Top 10 PCI Compliance Mistakes
Configuration mistakes, access control gaffes, and scoping issues top the list of common PCI errors
As organizations continue to work hard on their PCI compliance efforts in 2012, security experts warn that in order to cost-effectively achieve compliance and security goals, they'll need to avoid these common mistakes along the way.
1. Not Following Rule Of Least Privilege
According to Leonid Shtilman, CEO of Viewfinity, organizations play fast and loose with their interpretations of PCI 2.2.3, which says they should "Configure system security parameters to prevent misuse.” As he puts it, organizations have to drill down into user roles in order to ensure that they're following the rule of least privilege wherever PCI regulations apply.
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"It is not acceptable to allow any privileged user to have access to all data, rather permissions for server administrators should be granted and/or dropped based upon specific role and responsibility tied directly to the applications and processes for which they require authority in order to fulfill their job requirements," he says. "No more, no less -- only the least privileges required.”
And yet, that isn't really what's happening at most organizations, says Eric Chiu, president and founder of HyTrust..
"It is not uncommon for many employees at an organization to have access to the data, including those who don't require it to fulfill their job functions," he says.
2. Ignoring Virtualization Compliance
Vidyadhar Phalke, CTO of MetricStream says that many organizations tend to overlook virtualization compliance, a fact that can cause auditors to see red.
"PCI DSS 2.0 mandates that even if one VM deals with cardholder data, your entire virtual infrastructure must comply with the standard. The challenge is -- the wording in PCI DSS on virtualization is vague and it all depends on the interpretation of the auditors," he says. "So organizations need to ensure that they comply with this early on and completely understand the risk and controls in place to avoid last-minute surprises."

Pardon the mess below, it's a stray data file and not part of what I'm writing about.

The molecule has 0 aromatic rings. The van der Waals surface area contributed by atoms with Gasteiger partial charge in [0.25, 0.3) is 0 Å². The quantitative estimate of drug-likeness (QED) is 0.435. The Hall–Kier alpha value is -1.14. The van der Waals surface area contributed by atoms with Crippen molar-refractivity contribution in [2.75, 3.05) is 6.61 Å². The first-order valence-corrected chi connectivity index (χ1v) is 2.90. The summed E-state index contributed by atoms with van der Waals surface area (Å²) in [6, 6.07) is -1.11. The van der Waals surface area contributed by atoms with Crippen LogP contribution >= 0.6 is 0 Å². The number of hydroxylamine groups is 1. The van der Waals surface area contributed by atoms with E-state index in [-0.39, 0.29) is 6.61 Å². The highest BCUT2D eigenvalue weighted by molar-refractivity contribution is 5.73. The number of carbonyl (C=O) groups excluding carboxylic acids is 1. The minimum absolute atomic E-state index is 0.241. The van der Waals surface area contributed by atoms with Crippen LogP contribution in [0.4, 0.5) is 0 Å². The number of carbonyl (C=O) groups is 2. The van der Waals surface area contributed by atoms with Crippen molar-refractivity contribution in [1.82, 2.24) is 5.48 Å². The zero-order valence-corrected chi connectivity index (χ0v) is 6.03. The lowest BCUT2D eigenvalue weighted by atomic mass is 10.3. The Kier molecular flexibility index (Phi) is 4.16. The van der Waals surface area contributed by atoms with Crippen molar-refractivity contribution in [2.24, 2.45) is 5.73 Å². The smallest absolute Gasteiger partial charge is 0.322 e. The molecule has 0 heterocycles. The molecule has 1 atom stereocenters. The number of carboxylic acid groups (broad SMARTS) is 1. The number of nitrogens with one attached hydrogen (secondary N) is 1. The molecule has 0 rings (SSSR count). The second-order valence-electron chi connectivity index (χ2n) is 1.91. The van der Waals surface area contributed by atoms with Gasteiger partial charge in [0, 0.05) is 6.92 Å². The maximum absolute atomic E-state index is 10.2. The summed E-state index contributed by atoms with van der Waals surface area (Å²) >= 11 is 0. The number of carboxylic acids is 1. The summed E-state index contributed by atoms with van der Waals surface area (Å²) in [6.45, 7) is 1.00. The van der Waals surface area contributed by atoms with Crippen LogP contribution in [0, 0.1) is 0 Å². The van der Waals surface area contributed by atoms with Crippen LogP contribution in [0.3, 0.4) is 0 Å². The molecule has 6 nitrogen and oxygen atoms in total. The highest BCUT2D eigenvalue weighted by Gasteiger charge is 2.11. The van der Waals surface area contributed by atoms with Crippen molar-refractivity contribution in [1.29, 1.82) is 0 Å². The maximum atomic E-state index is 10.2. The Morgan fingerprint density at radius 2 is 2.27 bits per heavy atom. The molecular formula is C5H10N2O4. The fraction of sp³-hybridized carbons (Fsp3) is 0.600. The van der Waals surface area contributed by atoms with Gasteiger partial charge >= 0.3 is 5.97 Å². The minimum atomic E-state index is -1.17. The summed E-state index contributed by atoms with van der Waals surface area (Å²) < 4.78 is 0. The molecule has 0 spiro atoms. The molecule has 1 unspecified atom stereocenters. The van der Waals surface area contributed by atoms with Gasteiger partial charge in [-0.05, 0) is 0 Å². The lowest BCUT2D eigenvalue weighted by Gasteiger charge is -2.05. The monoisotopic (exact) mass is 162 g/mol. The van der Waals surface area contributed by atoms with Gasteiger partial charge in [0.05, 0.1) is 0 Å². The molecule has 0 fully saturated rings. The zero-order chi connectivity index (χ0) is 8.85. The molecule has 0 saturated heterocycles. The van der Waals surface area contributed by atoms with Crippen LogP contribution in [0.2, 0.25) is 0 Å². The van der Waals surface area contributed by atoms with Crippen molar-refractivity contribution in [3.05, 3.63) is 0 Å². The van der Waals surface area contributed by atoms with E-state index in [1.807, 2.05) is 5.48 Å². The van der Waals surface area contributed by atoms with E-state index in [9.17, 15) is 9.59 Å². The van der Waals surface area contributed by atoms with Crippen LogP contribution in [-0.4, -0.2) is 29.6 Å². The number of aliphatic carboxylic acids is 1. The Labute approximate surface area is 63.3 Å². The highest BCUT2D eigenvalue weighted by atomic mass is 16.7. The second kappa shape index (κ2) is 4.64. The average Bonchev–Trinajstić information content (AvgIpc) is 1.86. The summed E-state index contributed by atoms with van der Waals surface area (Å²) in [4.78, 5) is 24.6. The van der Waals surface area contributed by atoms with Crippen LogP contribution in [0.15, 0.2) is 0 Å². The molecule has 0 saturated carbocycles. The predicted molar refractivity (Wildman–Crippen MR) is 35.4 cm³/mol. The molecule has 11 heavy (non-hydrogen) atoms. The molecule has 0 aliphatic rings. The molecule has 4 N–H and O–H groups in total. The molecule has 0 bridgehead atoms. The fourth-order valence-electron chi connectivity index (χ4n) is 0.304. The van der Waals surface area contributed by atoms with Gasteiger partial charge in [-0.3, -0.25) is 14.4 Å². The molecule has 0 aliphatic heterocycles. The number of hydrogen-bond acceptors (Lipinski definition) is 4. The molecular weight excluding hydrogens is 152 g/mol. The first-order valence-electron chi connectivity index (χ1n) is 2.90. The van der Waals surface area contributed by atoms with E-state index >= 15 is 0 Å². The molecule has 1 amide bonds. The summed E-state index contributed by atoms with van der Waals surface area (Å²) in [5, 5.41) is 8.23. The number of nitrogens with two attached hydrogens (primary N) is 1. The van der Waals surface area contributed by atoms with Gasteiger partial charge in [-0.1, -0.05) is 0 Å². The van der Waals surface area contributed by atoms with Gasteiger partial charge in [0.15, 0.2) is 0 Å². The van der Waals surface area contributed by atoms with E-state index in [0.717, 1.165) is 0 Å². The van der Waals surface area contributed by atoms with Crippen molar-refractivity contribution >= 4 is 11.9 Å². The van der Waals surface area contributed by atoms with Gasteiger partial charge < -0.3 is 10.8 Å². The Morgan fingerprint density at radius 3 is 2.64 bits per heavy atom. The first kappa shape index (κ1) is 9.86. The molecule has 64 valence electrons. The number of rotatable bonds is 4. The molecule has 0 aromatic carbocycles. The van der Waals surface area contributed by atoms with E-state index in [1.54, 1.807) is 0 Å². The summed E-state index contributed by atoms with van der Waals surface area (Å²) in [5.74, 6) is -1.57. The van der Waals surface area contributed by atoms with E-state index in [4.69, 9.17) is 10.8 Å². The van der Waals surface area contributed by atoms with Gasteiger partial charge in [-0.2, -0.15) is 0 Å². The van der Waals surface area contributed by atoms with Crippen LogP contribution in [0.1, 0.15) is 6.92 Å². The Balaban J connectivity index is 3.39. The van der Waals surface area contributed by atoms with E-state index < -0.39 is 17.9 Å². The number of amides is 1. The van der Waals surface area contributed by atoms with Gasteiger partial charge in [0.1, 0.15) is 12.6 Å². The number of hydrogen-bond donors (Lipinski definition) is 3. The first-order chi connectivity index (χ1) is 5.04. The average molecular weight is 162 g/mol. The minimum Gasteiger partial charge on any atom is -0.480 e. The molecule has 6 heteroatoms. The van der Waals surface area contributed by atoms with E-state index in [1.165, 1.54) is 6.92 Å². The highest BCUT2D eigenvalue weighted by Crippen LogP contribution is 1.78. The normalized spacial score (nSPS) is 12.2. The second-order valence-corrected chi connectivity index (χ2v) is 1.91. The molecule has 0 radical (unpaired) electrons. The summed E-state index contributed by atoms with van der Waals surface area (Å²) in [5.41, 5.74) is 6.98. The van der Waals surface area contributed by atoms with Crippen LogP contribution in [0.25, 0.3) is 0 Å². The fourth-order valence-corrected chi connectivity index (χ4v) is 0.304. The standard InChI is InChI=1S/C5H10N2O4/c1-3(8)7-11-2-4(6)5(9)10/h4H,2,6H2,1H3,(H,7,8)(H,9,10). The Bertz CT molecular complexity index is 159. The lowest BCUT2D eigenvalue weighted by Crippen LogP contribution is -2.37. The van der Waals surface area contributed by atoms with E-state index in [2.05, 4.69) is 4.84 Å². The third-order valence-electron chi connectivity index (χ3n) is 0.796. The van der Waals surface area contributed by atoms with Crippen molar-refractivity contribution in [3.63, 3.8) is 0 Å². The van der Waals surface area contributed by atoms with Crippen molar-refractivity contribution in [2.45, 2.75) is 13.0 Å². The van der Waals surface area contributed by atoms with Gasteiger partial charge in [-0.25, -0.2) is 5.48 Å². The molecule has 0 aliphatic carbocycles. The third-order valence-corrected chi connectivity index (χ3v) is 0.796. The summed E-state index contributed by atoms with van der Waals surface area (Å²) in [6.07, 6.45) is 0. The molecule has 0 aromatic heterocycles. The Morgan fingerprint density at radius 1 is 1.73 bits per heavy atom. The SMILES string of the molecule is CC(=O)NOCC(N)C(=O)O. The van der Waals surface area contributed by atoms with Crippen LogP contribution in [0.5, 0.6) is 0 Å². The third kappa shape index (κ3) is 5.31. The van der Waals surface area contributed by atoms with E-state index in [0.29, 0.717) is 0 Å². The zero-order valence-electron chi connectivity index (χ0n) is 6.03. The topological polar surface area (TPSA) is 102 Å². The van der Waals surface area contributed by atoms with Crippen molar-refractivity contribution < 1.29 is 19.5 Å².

3. Failing To Change Vendor Default Configurations
Virtualization particularly throws organizations for a loop when it comes to complying to PCI DSS 2.0 Requirement 2.1, which requires that vendor defaults passwords and configurations are changed.
"A virtual machine can easily be duplicated and deployed using vendor-supplied defaults," says Chiu of HyTrust. "Controls to prevent this in a traditional IT environment, such as scanning the network for new systems, become less effective in a virtual environment, so an auditor may easily fail to notice defaults, as an entity has to manage virtual machines from within the virtual environment itself."
4. Failing To Properly Define Scope
Network segmentation to tighten the security compliance lens on a smaller scope is an essential part of smart PCI compliance.
"While technically not a PCI requirement, anyone that has worked with PCI knows that it is all about scope," says Tom McAndrew, executive vice president of professional services at Coalfire Systems. "Scope is the definition of what is in and out of PCI requirements."
However, many organizations fail to determine scope properly.
"The most common mistakes are missing systems which are “connected to” in-scope systems," McAndrew says. "The basic way to determine if a system is “in-scope” is to ask yourself “is there any way that this ‘out of scope system’ could possibly impact the security of cardholder data.” If the answer is yes, then consider it in-scope.
5. Fixating On Putting Things Out Of Scope
While it is important to get things out of scope, organizations do themselves a great disservice if they make the process of getting things out of scope more important than addressing real risks.
"Many merchants try to put systems out of scope, but forget to then manage risk which can bring them down moments later. For example, a merchant using a page redirect on an e-commerce site for payment captured to reduce scope," says Mark Bower, data protection expert and vice president at Voltage Security. "The merchant's e-commerce server could be compromised, and a fake redirect page put in place to steal cardholder data. Out of scope does not mean out of mind, and hackers don't care -- if systems or data can be compromised, they will be. Risk mitigation should come first. That's the whole point of PCI in the first place."
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